Mikey Bartolo has been cruising Denver’s north and west sides since he was a kid. It’s a tradition he’s always loved, but sometimes a drive down Federal Boulevard was more complicated than a nice Sunday afternoon should be.
Every now and then, he remembered, two cruisers with beef might get into it in the park afterwards. He said interpersonal conflict might have been one reason why the police were usually heavy handed in making the drivers move along, but generally, he said, they just wanted low riders off of Federal.
“We were hated,” he recalled. “The cops would just harass us.”
But the city has turned over a new leaf as it relates to cruises. City Council recently proclaimed that the tradition is part and parcel of Denver’s cultural history. A big cruise, bookended by gatherings at Barnum and La Raza (officially Columbus) parks, was attended by Police Chief Paul Pazen and a quartet of Chicano legislators from the city and state.
It’s why Bartolo teared up Sunday when he started talking about how things have changed. Seeing so much support — and seeing members of his community in seats of power — means a lot to a guy who used to get chased away for doing the thing he loves so much.
“It’s our day of redemption,” he said. “This is a day we can smile.”
Bobby LeFebre, Colorado’s newly minted Poet Laureate and the playwright behind “Northside“, said Sunday’s cruise was meant to further communicate his community’s place in the changing city. It’s in line with the message of his play, which is all about the struggles legacy communities face as neighborhoods gentrify. One take-away from the piece is that disenfranchised people should own businesses and property to fight cultural erosion.
Reclaiming the street with a line of low riders is another way to maintain that foothold.
“A lot of times, when marginalized groups are continually pushed to the side, they have to do things that remind people that they’re there,” he said. “Low rider culture, car culture, it’s a way for us to subvert that status quo.”
Silas “Jolt” Ulibarri, who helped organize the cruise, said the key to recognition and celebration is making it inclusive. He said he wants the larger community to join in the fun. Now that city officials have proclaimed cruising’s place in its cultural heritage, he hopes to see the tradition grow.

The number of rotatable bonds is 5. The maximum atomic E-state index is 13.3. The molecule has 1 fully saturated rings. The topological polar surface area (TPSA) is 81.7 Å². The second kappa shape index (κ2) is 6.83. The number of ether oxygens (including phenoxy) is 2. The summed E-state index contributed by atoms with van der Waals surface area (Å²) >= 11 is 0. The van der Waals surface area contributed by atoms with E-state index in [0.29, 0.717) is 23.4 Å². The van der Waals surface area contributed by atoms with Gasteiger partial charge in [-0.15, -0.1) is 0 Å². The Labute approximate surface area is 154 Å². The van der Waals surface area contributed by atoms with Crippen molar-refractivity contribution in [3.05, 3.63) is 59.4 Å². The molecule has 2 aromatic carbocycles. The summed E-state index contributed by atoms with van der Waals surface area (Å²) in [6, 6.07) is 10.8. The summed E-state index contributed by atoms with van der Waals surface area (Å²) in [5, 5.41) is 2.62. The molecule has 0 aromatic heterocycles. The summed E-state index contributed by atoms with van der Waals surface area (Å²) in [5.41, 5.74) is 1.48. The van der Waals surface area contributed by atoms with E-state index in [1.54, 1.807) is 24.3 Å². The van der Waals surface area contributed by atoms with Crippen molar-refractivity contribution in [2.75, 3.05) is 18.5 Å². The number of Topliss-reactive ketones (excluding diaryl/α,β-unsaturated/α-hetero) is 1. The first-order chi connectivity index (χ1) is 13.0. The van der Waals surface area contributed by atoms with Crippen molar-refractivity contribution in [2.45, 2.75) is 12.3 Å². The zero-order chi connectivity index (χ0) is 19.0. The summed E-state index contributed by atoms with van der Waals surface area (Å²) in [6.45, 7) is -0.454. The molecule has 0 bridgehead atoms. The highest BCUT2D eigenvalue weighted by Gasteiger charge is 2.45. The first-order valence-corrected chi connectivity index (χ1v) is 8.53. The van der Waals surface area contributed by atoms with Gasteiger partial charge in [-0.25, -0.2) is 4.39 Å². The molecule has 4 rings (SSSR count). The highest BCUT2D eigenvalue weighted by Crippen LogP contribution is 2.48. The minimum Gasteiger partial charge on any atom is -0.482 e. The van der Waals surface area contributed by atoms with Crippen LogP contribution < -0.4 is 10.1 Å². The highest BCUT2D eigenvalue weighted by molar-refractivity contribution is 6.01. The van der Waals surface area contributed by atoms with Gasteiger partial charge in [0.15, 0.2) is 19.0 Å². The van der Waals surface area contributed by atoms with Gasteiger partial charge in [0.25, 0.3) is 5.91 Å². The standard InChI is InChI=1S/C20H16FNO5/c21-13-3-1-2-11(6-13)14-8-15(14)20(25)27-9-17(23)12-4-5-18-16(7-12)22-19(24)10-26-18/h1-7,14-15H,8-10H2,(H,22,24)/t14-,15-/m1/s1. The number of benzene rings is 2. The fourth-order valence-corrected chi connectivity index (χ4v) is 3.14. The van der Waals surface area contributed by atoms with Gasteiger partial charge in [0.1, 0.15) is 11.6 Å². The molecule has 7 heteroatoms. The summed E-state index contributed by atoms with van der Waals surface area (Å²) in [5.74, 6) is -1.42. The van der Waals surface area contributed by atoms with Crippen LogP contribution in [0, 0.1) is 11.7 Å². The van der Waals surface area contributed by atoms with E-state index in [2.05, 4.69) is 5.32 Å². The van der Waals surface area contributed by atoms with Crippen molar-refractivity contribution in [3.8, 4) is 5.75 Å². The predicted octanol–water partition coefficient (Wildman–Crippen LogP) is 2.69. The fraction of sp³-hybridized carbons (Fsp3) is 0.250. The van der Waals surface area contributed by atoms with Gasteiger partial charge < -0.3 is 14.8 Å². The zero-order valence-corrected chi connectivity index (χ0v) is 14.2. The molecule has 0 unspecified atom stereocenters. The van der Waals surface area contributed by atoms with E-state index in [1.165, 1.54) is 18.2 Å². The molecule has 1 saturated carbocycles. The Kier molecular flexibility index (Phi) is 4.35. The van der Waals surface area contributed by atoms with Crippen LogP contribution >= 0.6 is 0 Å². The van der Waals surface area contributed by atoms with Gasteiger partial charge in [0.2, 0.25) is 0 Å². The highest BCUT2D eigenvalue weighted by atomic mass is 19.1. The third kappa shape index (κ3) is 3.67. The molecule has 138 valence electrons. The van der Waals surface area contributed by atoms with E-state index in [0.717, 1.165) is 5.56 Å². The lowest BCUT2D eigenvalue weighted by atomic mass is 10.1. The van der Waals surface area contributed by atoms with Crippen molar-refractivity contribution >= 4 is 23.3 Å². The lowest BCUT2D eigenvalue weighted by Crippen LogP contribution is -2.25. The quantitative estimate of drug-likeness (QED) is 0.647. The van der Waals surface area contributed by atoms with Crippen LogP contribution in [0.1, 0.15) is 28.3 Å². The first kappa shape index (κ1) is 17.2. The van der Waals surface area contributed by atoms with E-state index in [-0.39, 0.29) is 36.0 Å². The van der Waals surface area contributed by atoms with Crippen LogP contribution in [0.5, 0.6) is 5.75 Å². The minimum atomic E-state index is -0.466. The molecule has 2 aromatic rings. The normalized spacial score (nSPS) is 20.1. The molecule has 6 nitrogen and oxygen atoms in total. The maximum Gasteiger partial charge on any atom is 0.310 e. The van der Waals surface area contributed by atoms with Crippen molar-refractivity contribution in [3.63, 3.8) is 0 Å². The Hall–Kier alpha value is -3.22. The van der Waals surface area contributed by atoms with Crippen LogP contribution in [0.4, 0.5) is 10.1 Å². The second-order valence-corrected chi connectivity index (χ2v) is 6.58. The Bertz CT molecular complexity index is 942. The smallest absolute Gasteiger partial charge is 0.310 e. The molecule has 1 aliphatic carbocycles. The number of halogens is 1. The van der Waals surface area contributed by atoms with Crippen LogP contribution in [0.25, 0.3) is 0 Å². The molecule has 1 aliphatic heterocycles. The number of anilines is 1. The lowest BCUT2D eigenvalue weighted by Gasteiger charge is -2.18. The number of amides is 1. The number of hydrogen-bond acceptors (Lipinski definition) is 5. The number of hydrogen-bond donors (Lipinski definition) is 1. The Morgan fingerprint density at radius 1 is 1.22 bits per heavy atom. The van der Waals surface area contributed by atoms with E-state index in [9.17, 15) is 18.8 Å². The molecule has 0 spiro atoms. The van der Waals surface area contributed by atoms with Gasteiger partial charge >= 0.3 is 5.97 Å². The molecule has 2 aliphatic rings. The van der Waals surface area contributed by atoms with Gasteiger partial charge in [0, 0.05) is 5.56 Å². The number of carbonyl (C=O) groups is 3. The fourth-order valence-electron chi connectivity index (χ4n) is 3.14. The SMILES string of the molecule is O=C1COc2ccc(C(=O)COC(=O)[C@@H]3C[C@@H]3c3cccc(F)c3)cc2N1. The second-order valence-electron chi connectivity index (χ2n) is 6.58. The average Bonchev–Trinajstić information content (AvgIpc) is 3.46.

“It’s standing our ground and letting you know that the culture is here. But it’s also inviting everybody to experience the culture,” he said. “The table’s been set, but we have seats for everybody to come join.”
This huge day of cruising and community celebration is a “holiday” now, he said. He expects to see this repeat year after year.
Another next step, Ulibarri added, is the official renaming of Columbus Park, which has always been known as La Raza. Denver’s Chicano community has long fought for the change, another recognition of the north side’s cultural heritage. They very well may see it happen within the next year.
City Councilwoman Amanda Sandoval told Denverite she has it on her list of things to accomplish before 2020. She hasn’t gotten any conversations started with city department leads, but she knows how to work the proposal through the right processes. She helped Councilwoman Judy Montero add “La Alma” — “the soul” — to Lincoln Park’s official signage in 2013, and she’s sure the community will back her.
Looking around at the hundreds of people gathered in Sunnyside before the cruise, she said: “I think that I’ll find the support.”
Correction: Mig Carr’s first name was originally misspelled in this piece, a few cars were incorrectly identified and Rovance Taylor and Desiree Christian were also incorrectly identified.